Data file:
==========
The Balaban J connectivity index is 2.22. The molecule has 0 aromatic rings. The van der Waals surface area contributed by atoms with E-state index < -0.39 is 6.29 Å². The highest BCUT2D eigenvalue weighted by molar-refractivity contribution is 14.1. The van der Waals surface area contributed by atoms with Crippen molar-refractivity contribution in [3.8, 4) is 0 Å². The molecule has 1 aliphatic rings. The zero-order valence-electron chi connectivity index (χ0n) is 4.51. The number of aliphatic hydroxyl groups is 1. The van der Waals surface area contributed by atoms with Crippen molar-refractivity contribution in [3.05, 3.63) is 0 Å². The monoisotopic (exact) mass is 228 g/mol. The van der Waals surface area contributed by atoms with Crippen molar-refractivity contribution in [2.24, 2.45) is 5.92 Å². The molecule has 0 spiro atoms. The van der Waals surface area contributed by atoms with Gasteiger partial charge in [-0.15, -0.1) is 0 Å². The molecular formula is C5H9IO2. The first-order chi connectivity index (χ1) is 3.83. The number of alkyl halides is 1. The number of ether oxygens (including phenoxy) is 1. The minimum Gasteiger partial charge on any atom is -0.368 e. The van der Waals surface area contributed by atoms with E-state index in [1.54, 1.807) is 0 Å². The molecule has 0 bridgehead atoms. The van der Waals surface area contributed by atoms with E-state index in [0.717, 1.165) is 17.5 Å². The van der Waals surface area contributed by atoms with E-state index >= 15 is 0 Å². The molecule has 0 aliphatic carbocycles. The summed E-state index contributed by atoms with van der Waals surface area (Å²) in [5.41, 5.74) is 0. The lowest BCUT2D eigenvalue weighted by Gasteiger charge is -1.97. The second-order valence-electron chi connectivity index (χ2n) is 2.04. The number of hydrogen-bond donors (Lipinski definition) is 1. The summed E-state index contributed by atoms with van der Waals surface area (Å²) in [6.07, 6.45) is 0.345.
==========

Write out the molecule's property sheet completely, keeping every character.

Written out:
The Balaban J connectivity index is 2.22. The molecule has 0 aromatic rings. The van der Waals surface area contributed by atoms with E-state index < -0.39 is 6.29 Å². The highest BCUT2D eigenvalue weighted by molar-refractivity contribution is 14.1. The van der Waals surface area contributed by atoms with Crippen molar-refractivity contribution in [3.8, 4) is 0 Å². The molecule has 1 aliphatic rings. The zero-order valence-electron chi connectivity index (χ0n) is 4.51. The number of aliphatic hydroxyl groups is 1. The van der Waals surface area contributed by atoms with Crippen molar-refractivity contribution in [3.05, 3.63) is 0 Å². The monoisotopic (exact) mass is 228 g/mol. The van der Waals surface area contributed by atoms with Crippen molar-refractivity contribution in [2.24, 2.45) is 5.92 Å². The molecule has 0 spiro atoms. The van der Waals surface area contributed by atoms with Gasteiger partial charge in [-0.15, -0.1) is 0 Å². The molecular formula is C5H9IO2. The first-order chi connectivity index (χ1) is 3.83. The number of alkyl halides is 1. The number of ether oxygens (including phenoxy) is 1. The minimum Gasteiger partial charge on any atom is -0.368 e. The van der Waals surface area contributed by atoms with E-state index in [1.54, 1.807) is 0 Å². The molecule has 0 bridgehead atoms. The van der Waals surface area contributed by atoms with E-state index in [0.717, 1.165) is 17.5 Å². The van der Waals surface area contributed by atoms with E-state index >= 15 is 0 Å². The molecule has 0 aliphatic carbocycles. The summed E-state index contributed by atoms with van der Waals surface area (Å²) in [5.41, 5.74) is 0. The lowest BCUT2D eigenvalue weighted by Gasteiger charge is -1.97. The second-order valence-electron chi connectivity index (χ2n) is 2.04. The number of hydrogen-bond donors (Lipinski definition) is 1. The summed E-state index contributed by atoms with van der Waals surface area (Å²) in [6.07, 6.45) is 0.345.